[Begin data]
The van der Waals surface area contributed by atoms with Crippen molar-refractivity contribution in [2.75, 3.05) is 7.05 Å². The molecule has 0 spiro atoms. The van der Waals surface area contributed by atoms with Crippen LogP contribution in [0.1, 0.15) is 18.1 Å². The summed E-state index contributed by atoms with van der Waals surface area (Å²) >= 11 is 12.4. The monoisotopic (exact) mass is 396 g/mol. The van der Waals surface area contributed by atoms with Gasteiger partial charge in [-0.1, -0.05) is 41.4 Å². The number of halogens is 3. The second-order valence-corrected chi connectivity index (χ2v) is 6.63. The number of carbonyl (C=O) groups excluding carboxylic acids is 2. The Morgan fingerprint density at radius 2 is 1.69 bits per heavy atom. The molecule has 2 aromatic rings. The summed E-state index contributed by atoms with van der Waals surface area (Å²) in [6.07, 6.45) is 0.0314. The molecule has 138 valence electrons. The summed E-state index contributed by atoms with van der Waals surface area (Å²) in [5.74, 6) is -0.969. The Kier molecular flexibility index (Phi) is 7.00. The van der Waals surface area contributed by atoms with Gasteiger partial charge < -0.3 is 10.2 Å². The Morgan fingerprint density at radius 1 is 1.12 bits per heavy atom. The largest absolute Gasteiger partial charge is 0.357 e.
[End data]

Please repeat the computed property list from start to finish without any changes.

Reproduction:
The van der Waals surface area contributed by atoms with Crippen molar-refractivity contribution in [2.75, 3.05) is 7.05 Å². The molecule has 0 spiro atoms. The van der Waals surface area contributed by atoms with Crippen LogP contribution in [0.1, 0.15) is 18.1 Å². The summed E-state index contributed by atoms with van der Waals surface area (Å²) >= 11 is 12.4. The monoisotopic (exact) mass is 396 g/mol. The van der Waals surface area contributed by atoms with Gasteiger partial charge in [-0.1, -0.05) is 41.4 Å². The number of halogens is 3. The second-order valence-corrected chi connectivity index (χ2v) is 6.63. The number of carbonyl (C=O) groups excluding carboxylic acids is 2. The Morgan fingerprint density at radius 2 is 1.69 bits per heavy atom. The molecule has 2 aromatic rings. The summed E-state index contributed by atoms with van der Waals surface area (Å²) in [6.07, 6.45) is 0.0314. The molecule has 138 valence electrons. The summed E-state index contributed by atoms with van der Waals surface area (Å²) in [5.74, 6) is -0.969. The Kier molecular flexibility index (Phi) is 7.00. The van der Waals surface area contributed by atoms with Gasteiger partial charge < -0.3 is 10.2 Å². The Morgan fingerprint density at radius 1 is 1.12 bits per heavy atom. The largest absolute Gasteiger partial charge is 0.357 e.